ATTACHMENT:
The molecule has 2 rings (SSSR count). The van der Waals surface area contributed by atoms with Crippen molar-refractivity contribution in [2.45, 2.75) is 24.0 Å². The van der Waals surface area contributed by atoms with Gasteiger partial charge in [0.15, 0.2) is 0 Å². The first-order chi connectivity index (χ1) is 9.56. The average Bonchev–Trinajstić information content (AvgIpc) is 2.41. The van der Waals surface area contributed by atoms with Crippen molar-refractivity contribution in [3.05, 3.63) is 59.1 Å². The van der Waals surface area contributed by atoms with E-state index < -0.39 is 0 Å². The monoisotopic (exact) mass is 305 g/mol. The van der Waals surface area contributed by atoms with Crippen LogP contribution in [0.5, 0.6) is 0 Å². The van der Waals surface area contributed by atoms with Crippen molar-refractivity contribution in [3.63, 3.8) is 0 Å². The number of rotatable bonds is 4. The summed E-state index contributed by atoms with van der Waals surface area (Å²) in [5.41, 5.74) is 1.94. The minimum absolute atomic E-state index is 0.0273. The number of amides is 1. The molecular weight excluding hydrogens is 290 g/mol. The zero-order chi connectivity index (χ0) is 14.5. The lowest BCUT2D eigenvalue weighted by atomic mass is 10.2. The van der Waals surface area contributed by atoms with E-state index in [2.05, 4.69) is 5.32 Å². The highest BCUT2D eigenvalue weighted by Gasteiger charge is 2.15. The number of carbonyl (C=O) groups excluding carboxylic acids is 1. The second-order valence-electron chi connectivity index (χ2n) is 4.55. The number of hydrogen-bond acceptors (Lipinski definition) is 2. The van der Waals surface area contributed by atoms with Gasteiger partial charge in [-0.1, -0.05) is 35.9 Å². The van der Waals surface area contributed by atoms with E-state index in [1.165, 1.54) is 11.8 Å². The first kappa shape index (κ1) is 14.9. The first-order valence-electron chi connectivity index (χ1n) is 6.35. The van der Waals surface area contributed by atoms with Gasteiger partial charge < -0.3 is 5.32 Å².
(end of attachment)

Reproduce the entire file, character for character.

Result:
The molecule has 2 rings (SSSR count). The van der Waals surface area contributed by atoms with Crippen molar-refractivity contribution in [2.45, 2.75) is 24.0 Å². The van der Waals surface area contributed by atoms with Gasteiger partial charge in [0.15, 0.2) is 0 Å². The first-order chi connectivity index (χ1) is 9.56. The average Bonchev–Trinajstić information content (AvgIpc) is 2.41. The van der Waals surface area contributed by atoms with Crippen molar-refractivity contribution in [3.05, 3.63) is 59.1 Å². The van der Waals surface area contributed by atoms with E-state index < -0.39 is 0 Å². The monoisotopic (exact) mass is 305 g/mol. The van der Waals surface area contributed by atoms with Crippen LogP contribution in [0.5, 0.6) is 0 Å². The van der Waals surface area contributed by atoms with Crippen molar-refractivity contribution in [3.63, 3.8) is 0 Å². The number of rotatable bonds is 4. The summed E-state index contributed by atoms with van der Waals surface area (Å²) in [5.41, 5.74) is 1.94. The minimum absolute atomic E-state index is 0.0273. The number of amides is 1. The molecular weight excluding hydrogens is 290 g/mol. The zero-order chi connectivity index (χ0) is 14.5. The lowest BCUT2D eigenvalue weighted by atomic mass is 10.2. The van der Waals surface area contributed by atoms with E-state index in [2.05, 4.69) is 5.32 Å². The highest BCUT2D eigenvalue weighted by Gasteiger charge is 2.15. The number of carbonyl (C=O) groups excluding carboxylic acids is 1. The second-order valence-electron chi connectivity index (χ2n) is 4.55. The number of hydrogen-bond acceptors (Lipinski definition) is 2. The van der Waals surface area contributed by atoms with Gasteiger partial charge in [-0.1, -0.05) is 35.9 Å². The van der Waals surface area contributed by atoms with E-state index in [1.165, 1.54) is 11.8 Å². The first kappa shape index (κ1) is 14.9. The first-order valence-electron chi connectivity index (χ1n) is 6.35. The van der Waals surface area contributed by atoms with Gasteiger partial charge < -0.3 is 5.32 Å².